Thank you all for your patience during this unintentional hiatus, brought to you by seasonal colds, internet outages and unpleasant traveling for even more unpleasant business. But enough holiday cheer! Things are back and hoppin’ here on SBBN, so let’s get to it.
Like all good GenXers, I spent all of my 20s and most of my 30s watching cartoons. Craig McCracken and other cartoonists helped pave the way for the animation renaissance we’re enjoying today — it’s almost impossible to overstate McCracken’s influence, starting with Cartoon Network shorts and “Dexter’s Laboratory” episodes, then his multi-award-winning “The Powerpuff Girls.” His followup project in the mid-2000s was “Foster’s Home for Imaginary Friends,” a more kid-oriented show than his previous work, with milder humor and some of the most fantastic design and animation to be found on the small screen.
Warner Archive is now offering the “Foster’s Home for Imaginary Friends: The Complete Third Season” on MOD DVD, good news for “Foster’s” fans who were left out in the cold when Turner released only seasons one and two, then stopped altogether in 2007.
For those of you used to seeing these on Netflix (which only has season two at the moment) or in syndication, you’ll be pleased to know the full introductions are intact rather than the odd truncated version where the music abruptly changes and you’re left going, “What? Where am I?”
“Foster’s Home for Imaginary Friends” follows the tales of young Mac and his best friend, the imaginary Bloo, a wise-cracking blob-shaped dude. In the world of “Foster’s,” everyone can see imaginary friends, but of course life and circumstances and growing older means these friends are quickly abandoned. Kindly Mrs. Foster has a home for the imaginary friends, giving them a nice place to stay while they wait to get adopted. Bloo must stay there, too, because Mac was no longer able to keep him at home, but he has made an agreement with Mrs. Foster that Bloo can stay there without being adopted as long as he visits Bloo every day. Other characters include Frankie, the 20-something granddaughter of Mrs. Foster, plus fellow friends Wilt, Eduardo, and Coco. Voice actors include Keith Ferguson, Phil LaMarr, Tom Kenny, and more.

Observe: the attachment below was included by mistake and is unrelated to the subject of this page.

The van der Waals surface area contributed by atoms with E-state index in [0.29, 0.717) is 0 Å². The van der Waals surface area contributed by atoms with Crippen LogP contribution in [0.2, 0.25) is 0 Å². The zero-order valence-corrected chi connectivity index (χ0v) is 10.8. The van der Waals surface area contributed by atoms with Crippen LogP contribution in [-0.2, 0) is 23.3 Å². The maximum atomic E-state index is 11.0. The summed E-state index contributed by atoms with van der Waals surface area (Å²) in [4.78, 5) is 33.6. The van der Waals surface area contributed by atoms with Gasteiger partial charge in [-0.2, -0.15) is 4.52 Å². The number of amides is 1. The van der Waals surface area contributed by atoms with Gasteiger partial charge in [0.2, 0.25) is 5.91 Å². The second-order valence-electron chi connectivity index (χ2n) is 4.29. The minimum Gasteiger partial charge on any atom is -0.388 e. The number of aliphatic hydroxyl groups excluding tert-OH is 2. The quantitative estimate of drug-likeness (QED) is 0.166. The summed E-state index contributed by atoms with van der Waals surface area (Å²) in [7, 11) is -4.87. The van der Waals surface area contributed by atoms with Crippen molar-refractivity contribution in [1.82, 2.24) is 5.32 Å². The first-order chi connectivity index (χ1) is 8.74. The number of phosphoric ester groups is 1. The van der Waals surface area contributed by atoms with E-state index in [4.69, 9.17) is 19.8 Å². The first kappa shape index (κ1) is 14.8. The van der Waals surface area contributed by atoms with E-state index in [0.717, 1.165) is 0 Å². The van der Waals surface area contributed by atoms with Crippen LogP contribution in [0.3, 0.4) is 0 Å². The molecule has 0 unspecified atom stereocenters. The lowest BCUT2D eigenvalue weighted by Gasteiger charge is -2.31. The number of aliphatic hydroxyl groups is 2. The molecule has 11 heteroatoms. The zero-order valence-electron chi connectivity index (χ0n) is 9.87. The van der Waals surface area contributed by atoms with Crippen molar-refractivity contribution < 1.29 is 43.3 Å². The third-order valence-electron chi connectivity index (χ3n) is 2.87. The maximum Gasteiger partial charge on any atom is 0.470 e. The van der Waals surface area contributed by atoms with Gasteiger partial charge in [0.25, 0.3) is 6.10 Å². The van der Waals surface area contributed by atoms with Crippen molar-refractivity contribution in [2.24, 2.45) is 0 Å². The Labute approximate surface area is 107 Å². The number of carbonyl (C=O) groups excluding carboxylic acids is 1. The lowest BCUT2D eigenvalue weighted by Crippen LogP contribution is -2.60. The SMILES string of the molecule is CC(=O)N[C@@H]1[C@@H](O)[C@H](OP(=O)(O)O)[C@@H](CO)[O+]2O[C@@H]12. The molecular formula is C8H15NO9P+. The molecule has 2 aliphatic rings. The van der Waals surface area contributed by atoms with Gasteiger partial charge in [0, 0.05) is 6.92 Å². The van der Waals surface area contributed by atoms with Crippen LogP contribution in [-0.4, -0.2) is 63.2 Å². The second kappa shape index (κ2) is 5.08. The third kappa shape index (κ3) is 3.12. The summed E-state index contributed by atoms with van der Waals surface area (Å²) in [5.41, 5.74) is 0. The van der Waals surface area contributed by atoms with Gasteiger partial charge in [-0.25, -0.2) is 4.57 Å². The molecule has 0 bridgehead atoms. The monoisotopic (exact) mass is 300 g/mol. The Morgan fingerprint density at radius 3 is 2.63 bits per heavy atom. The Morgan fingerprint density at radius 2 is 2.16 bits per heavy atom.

Most fans will tell you that season two is the best (“Now we’re brother ladies!”) and I can’t really argue about that, but season three has some real gems. One of my personal favorites is “Duchess of Wails,” about an imaginary friend who is an insufferable old Hollywood-style diva with a body by Picasso, complete with an Alexander Caulder tail:
Duchess demands every detail in her life be catered to, and everyone, from visitors to employees to fellow imaginary friends, is forced to mend her clothing, spoon feed her and endure her temper tantrums. The home works to get her adopted because “adopted” means “nowhere near us” but, because this is a comedy, there is a snag: she ends up at the home next door to Mac, causing Mac and Bloo no end of grief.
Though nominated for several Annie Awards in prior years, “Duchess of Wails” was the episode that finally won an Annie for “Foster’s.” The show would go on to win four more Annies and seven Emmys, all well deserved.
Another great season three episode is “Go Goo Go,” a riff on the Cheese episodes of season two, this time featuring a girl with an out-of-control imagination who invents hundreds of imaginary friends, causing chaos wherever she goes.
And it’s true, the character of Bloo is a simple, economical design that works so well it’s a wonder it didn’t achieve the same kind of major marketing appeal that Spongebob does. That said, given the season two episode “Sweet Stench of Success,” it’s possible that marketing was an absolute “NO” for the creators.
This is an image I borrowed from Fanpop showing a season two episode featuring Cheese, which I’m including because, well, Cheese, and also to show Bloo with his arms crossed, which is one of the best design elements of the character.
There are 13 episodes on two discs in this season three set, which is made to match the earlier 2007 sets aesthetically but with what seems to be a slightly better video quality. That said, it’s as bare bones as most Warner Archive releases, with no subtitles and no special features. Still, it’s great to be getting “Foster’s” back on DVD again, and we can hope this means the remaining seasons are on the way.